Tomorrow JPMorgan ( JPM ) and Wells Fargo (WFC) are the first in the banking sector to report quarterly earnings. Whisper numbers across the street are expecting good results from both. But while EPS may match and or beat analyst estimates, I'm more concerned with the increase (or lack there of) in revenue numbers. Last time around, expectations regarding earnings per share were for the most part met and or exceeded, but revenue numbers disappointed on the whole.
SandRidge Energy (SD) focuses on exploration, development, and production of oil and gas primarily in the Permian Basin and the West Texas Overthrus. Of the company's estimated reserves of 1,312.2 Bcfe, approximately 52% is natural gas.
In Q2 2012, SandRidge reached record oil generation levels amounting to 4.6 million barrels of oil and a total of 8.2 million boe. SandRidge revenue has therefore been growing at a rapid rate over the last five years. At the end of 2011, SandRidge's five-year annual average revenue growth rates were at 29.52 percent. Meanwhile, the year-over-year growth rate was 51.89 percent at the end of 2011.
Last week I wrote about the danger of giving the markets more stimulus as the need for another round of quantitative easing screamed just one thing at me, dependency. And while we got the rush into equities that I like the rest of the world expected, we also got the slowdown once the sugar rush abated. So where does that leave us? As far as I'm concerned, we're more or less exactly where we were before, just a couple points higher on the Dow or S&P (depending on your preference).
*Initial pop of 100 points on the Dow
*Initial pop of 36 points on the S&P
*Between 9/14 & 9/24 both indexes have traded in a range of less than 200 bips
With the markets on the edge of their seats in anticipation of the recent announcement of QE3 by the FED, it begs the question, should we really be getting more monetary stimulation?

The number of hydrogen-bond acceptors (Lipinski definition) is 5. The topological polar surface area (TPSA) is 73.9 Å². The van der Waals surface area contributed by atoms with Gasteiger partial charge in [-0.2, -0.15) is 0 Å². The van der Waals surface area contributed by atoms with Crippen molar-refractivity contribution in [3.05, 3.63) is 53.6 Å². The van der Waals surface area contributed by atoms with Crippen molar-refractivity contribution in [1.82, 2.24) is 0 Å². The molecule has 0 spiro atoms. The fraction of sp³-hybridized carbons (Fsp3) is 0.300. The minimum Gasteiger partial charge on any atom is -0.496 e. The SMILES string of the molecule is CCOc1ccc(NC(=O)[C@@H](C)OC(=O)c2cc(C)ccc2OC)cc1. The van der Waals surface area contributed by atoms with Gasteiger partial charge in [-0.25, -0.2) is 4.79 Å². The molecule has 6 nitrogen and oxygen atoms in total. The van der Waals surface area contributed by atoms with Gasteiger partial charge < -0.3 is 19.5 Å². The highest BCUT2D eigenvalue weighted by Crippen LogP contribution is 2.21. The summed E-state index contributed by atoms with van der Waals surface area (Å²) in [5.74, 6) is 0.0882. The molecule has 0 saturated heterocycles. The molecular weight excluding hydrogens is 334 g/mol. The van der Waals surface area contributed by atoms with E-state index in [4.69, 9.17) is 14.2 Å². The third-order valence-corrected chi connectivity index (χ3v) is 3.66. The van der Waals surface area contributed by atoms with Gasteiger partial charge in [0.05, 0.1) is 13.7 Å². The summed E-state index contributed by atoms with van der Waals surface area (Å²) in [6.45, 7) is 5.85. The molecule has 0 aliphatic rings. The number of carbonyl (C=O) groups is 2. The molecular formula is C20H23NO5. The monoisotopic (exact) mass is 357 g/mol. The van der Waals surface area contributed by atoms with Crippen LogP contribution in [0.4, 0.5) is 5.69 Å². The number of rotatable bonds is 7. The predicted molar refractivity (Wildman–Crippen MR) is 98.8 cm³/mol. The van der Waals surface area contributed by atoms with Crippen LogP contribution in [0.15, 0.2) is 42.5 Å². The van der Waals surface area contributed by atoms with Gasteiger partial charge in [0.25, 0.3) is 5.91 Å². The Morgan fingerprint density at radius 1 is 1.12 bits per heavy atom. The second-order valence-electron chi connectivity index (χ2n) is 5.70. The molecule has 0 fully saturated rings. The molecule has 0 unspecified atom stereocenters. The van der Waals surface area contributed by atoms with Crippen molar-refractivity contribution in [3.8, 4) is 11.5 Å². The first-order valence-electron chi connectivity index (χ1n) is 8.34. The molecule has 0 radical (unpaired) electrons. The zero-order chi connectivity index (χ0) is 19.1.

While evidence demonstrates that the government bailout prevented a full fledged financial meltdown, the actual quantitative easing has not managed to stimulate anything more than a tepid, if not feeble, economic resurgence.
Small businesses remain crowded out while the big boys freeze or slow hiring until both the economic and regulatory environments become more appealing.
Heading into 2012, Apple's price action ramped up way ahead of the overall markets move to the upside.
*From 6/2011-4/2012, Apple rose roughly $400
"Stock market: Is new all-time high ahead?"
- USA Today 7:18 AM 8/23/2012
That was a headline I read this morning. I know the S&P is seeing 4 year highs but its hardly been a smooth climb, bouncing around from range to range. Are we on the brink of a grisly Bear market like Bill Gross proclaimed from his perch on a mound of munis or are we on the verge of a golden 2013 as others have postured? And what's that adage about not bears nor bulls, but pigs getting slaughtered..
Given the increasingly unlikely chances of a soft landing in China, a booming domestic economic recovery, or even a resolution in Europe, how do we feel about the bear on bull battle?
To many, the PC industry is dying. The rise in popularity of smart phones and tablets has made PCs more and more obsolete, reducing margins and squeezing out small companies....
Since 2008, the media's scrutiny of the financial sector has intensified significantly. This has thrust many of the larger banks into the spotlight to address issues such as Libor manipulation ( Barclays ), whale sized trading losses ( JPMorgan Chase ), and irresponsible underwriting ( Morgan Stanley ). Undeniably, the whole industry has suffered due to the negative media attention over the last four years despite reducing risk and improving balance sheets across the board.
One bank, however, has used the turbulent wake left over from 2008 as an opportunity. Wells Fargo & Co (WFC) has not only avoided costly blunders but also responsibly increased its market share and is now uniquely positioned to take advantage of any bones the tepid economic recovery might throw.